Could it be called timely salvation in that unbearable silence? With a slight smile, “What is it now?” said Maar.
“Yes, Miss Maar. It is about the three month support contract I had you draft up. I had completely forgotten to receive Mister Teirow’s approval for it. A so-called ‘Slip-up’ on my part.”
On Koume’s voice, the two made blank expressions. What are you saying so late in the game, spoke Maar’s face, but finally noticing something, she seemed taken aback.
“I-I see. So even an AI of your caliber makes mistakes… it’s fine, don’t mind it… um… thank you”
“No the thanks and apology should come from me, Miss Maar. So I do apology, but the compensation imposed on Miss Maar is not daily support over a period of three months, it would be, ‘assistance with pressing daily necessities’.”
Having come so far, Tarou finally realized the situation. After a surprised look at Koume, he changed his eyes to Maar.
“S-see, just as I told you. She’s a strange one in ‘er own way. So we’ll be too anxious on our own. Truth is, I’d like to free you at once, but the contract, you see…”
“Yes, that’s right. If that’s the contract between us, then there’s no helping it… fufu, isn’t that right, Koume?”
“Yes, that is right, Miss Maar. From the ship parts we were able to sell, the Rockboy’s repair fees have long-since been paid off. At the present point, ceasing your life support of Mister Teirow would be a breach of contract.”
“That so,” said Maar quite unnaturally.
“I’d be troubled if the imperial government took me in for breach of contract. I won’t be able to pay my rent to the station, so they’ll take my Rocky away… um… well… I-I’ll just say it, but this is all for Rocky!! It’s definitely not for your sake or anything!!”
“I-I know. I get it… but thank you for that by-the-books line. I’m a bit moved that I was able to hear it in my lifetime.”
“What are you mumbling about… now look, let’s go.”
Maar grabbed Tarou’s still-extended hand and ran off.
“We have to draft a plan. I’m sure you think things will work themselves out as long as you have a ship, and haven’t put any decent thought into it, right? As I thought, you won’t make it without me.”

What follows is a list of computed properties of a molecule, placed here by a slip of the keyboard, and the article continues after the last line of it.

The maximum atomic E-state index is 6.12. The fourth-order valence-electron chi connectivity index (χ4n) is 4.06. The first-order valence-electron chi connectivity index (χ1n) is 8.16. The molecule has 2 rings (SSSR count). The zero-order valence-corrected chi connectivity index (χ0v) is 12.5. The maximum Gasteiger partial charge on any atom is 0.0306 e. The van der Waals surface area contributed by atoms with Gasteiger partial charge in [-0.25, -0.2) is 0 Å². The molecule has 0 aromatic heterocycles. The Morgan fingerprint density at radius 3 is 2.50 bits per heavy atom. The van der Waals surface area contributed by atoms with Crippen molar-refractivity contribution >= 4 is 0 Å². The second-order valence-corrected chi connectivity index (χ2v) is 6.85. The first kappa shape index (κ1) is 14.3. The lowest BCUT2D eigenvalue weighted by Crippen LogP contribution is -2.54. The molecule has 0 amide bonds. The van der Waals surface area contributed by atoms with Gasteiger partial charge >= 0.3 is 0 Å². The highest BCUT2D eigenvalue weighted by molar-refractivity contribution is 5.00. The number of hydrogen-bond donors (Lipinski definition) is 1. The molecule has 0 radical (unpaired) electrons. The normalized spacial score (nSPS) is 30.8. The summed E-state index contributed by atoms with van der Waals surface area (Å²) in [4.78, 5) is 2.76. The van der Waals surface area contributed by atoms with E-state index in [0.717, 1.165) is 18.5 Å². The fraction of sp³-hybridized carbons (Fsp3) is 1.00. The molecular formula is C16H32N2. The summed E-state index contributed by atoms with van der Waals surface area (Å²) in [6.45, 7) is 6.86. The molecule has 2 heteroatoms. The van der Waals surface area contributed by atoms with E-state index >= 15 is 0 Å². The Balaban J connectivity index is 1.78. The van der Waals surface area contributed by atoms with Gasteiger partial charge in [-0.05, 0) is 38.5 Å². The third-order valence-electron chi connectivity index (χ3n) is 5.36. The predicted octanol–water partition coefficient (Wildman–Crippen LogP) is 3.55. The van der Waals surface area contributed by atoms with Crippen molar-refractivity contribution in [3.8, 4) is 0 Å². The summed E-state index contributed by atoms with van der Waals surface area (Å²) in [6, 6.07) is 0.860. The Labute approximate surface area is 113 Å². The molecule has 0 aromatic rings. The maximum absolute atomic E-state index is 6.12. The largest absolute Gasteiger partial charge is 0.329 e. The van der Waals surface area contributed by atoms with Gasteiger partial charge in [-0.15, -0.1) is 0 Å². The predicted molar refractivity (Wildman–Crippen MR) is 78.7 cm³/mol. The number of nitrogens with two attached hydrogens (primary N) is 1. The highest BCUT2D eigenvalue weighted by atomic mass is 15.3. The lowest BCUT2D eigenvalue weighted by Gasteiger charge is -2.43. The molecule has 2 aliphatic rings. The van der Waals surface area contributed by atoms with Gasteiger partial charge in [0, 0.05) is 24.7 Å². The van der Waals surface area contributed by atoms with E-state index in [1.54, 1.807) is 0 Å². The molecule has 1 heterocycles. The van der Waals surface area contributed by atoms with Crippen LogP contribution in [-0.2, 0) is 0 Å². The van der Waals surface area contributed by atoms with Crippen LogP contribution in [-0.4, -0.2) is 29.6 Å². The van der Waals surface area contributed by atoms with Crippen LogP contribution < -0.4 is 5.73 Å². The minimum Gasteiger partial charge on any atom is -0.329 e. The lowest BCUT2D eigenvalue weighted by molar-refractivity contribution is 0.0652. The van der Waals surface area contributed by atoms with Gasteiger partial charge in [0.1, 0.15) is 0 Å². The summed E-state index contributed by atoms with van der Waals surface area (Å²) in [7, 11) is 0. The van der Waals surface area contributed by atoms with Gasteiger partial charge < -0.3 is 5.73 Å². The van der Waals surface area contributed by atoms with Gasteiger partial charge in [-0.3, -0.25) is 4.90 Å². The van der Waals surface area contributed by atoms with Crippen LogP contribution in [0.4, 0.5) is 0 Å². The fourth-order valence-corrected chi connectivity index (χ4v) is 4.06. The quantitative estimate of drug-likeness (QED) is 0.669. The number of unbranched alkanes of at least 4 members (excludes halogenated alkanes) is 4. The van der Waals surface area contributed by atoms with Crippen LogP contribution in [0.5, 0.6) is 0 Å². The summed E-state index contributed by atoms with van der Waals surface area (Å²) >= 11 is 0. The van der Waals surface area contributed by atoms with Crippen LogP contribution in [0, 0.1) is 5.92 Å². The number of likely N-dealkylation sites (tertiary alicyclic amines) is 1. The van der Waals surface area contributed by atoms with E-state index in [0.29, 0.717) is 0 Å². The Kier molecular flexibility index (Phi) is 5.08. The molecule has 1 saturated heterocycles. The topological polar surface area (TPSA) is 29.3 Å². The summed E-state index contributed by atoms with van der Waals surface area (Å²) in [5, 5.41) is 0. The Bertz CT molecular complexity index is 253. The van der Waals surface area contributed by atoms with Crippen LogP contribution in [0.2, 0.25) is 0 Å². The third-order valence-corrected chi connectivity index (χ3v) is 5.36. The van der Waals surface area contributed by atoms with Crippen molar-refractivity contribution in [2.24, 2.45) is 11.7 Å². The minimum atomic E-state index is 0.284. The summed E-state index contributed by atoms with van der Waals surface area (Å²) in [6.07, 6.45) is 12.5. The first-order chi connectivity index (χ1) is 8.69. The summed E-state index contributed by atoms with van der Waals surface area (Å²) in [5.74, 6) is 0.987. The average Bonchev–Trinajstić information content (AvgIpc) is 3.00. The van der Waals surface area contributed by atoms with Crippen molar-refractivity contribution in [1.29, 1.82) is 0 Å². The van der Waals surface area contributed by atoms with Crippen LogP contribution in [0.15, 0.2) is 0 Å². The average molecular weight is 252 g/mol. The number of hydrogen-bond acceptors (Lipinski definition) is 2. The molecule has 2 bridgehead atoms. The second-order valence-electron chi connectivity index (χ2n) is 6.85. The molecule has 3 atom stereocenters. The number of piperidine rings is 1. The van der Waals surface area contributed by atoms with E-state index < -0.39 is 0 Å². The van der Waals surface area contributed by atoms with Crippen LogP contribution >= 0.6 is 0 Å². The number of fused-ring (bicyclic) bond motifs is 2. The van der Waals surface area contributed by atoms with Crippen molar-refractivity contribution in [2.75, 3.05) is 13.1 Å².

Her words hitting the mark, Tarou gave a bitter smile as he was pulled by the hand.
“If we’re doing this, we’re definitely going to find it.”
Somewhat overpowered, Tarou gave a strong grip of her hand in place of an answer.
“First, we’ll have to start a company.”
In a narrow office of the junk yard, the two humans and one robot faced one another.
“No, I’m sorry. I don’t see where this is going. What is this? Is the galactic empire so overbearin’ they won’t allow a single trip if it isn’t business-related?”
“Yes, that’s right.”
“No matter how you look at it… wait, for real!!?”
Maar covered her ears at Tarou’s cry.
“It’s not as if the trip itself is forbidden, Mister Teirow. The problem is the time it would take, right Miss Maar?”
“Yes. If we’re going to move between star systems to search for earth, then we have no choice but to use the stargate. But if you enter the queue normally, you’ll be waiting a few months, or even years.”
“Years!? That’s more than a reservation on the finest luxury cruise. You tellin’ me to go into cold sleep or something?”
“Right, there are some people who do that.”
On Maar’s casually concluded, Tarou raised both his hands.
“Whoah… I want to quit being surprised already. But, well, from where this talk is going, is it that? Businesses get a fast pass?”